Thu. Sep 24th, 2020

Supporting Farmers

Mastitis and its control

4 min read

Understanding mastitis and its control in dairy cows

A cow milking session in a dairy farm.

A cow-milking session in a dairy farm. Mastitis is an inflammation of the cow’s mammary glands. FILE PHOTO | NMG


Mastitis is the 2nd major reason for culling in dairy herds after infertility.
Mastitis is primarily a management problem and can be controlled. It also has a big economic impact on farms considering that there are high costs incurred due to: production loses, discarded milk, milk rejection at collection points, treatment costs, premature and high culling rates and deaths.
So what exactly is Mastitis?
Mastitis is an inflammation of the mammary glands. It has various forms, causes, effects and preventive measures.
Mastitis is caused by
• Physical Injury
• Chemical Damage
• Bacterial Infection (most common by far)
There are two types of Mastitis:
• Clinical mastitis
• Sub-clinical mastitis
A cow with sub-clinical mastitis will not show signs of disease from the udder.
Cardinal signs of clinical mastitis
The infected quarter shows signs of
• Swelling
• Painful to touch,
• Warm,
• Redness
• Loss of function
• Milk may have clots, flakes, discoloured serum or blood.
Most farmers are calm and relaxed thinking that they only have one case of clinical mastitis within their herd.
What they are not aware of is the possibility that more cows in the herd could be having sub-clinical mastitis.
Sub-clinical mastitis is the most expensive form of the disease as its signs are not visible to the naked eye.
Most sub-clinical mastitis cases that are not treated end up being clinical mastitis.
Diagnosis of mastitis
Clinical mastitis is detected using the visual clinical signs: cow not eating and drinking as usual, one quarter different from the others (red, swollen, hard and hot and painful to touch). Milk may be discoloured, have clots, flakes or even blood.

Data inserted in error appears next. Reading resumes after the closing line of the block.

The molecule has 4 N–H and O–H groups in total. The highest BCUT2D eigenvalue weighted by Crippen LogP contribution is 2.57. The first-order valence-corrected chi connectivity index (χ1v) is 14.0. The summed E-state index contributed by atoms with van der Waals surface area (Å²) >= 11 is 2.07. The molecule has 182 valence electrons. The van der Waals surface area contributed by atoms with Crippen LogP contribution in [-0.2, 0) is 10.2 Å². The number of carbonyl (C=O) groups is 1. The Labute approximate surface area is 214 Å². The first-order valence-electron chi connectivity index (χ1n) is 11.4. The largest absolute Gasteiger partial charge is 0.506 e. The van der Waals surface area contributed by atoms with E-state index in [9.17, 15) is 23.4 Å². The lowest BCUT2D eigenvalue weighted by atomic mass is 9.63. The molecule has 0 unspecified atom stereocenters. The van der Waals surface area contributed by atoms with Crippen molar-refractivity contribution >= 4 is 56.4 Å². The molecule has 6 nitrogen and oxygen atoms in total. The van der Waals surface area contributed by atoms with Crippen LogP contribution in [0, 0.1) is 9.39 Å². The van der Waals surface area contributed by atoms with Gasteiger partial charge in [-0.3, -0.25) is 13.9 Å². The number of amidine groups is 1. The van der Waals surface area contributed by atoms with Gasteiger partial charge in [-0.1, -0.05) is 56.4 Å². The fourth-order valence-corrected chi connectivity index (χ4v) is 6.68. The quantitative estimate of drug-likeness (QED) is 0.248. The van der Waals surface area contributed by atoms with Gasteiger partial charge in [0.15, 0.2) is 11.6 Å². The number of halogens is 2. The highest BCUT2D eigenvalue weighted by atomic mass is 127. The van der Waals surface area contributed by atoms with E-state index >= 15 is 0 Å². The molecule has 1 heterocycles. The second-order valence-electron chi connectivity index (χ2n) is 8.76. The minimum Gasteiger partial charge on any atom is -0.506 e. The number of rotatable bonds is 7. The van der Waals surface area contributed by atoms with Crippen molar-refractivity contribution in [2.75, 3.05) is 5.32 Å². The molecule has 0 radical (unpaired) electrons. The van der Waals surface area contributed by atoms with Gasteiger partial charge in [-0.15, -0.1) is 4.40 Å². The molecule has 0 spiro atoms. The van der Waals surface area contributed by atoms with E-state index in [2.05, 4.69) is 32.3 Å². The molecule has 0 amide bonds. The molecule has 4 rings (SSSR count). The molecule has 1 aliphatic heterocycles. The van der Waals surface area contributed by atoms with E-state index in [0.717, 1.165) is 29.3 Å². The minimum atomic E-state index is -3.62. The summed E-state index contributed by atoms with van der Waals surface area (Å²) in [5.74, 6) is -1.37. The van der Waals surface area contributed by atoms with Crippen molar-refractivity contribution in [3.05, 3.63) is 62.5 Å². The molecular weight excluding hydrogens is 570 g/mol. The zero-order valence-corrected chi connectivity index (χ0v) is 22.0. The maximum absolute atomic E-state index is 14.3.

Sub-clinical mastitis is not visible so a California Mastitis Test(CMT) is used for detection on-farm, providing an immediate result and can be used by farmers.
It consists of a four-well plastic paddle each for the corresponding quarter of the cow to be tested. The foremilk is discarded, and then a little milk drawn into each well.
An equal volume of test reagent is added and then the sample is gently agitated and results are then read.
Intramast LC tubes are available in the market for treating mastitis. It is best to get a Veterinary laboratory carry out a culture and sensitivity test so as to advise on the best drug to use.
Prevention and Control
1. Prepare cows properly for milking
Wash the udder with clean water and disinfectant. Always use teat dip solutions before milking as they lower the risk of new infections by 70 percent. Use single service paper towels, dry teats before machine-application or hand milking.
2. Dip each tea t after milking using a germicidal teat dip. Post-dips seal the teat ends temporarily for 6 to 8 hours. A must for long term mastitis control program
3. Segregate chronic mastitis cows, milk them last, cull when necessary. Cows with chronic mastitis serve as reservoirs of organisms and could infect susceptible cows.
4. Dry each quarter using dry cow treatment at drying off. This lowers the risk of clinical and sub-clinical mastitis during subsequent lactation
5. Keep cows’ clean, udders free from soil and manure by fencing off wet or swampy areas. Keep stalls bedded properly. Calving areas should be kept clean and properly bedded (straw preferred).
6. Properly feed and care for cows and provide wholesome water and mineral supplements.

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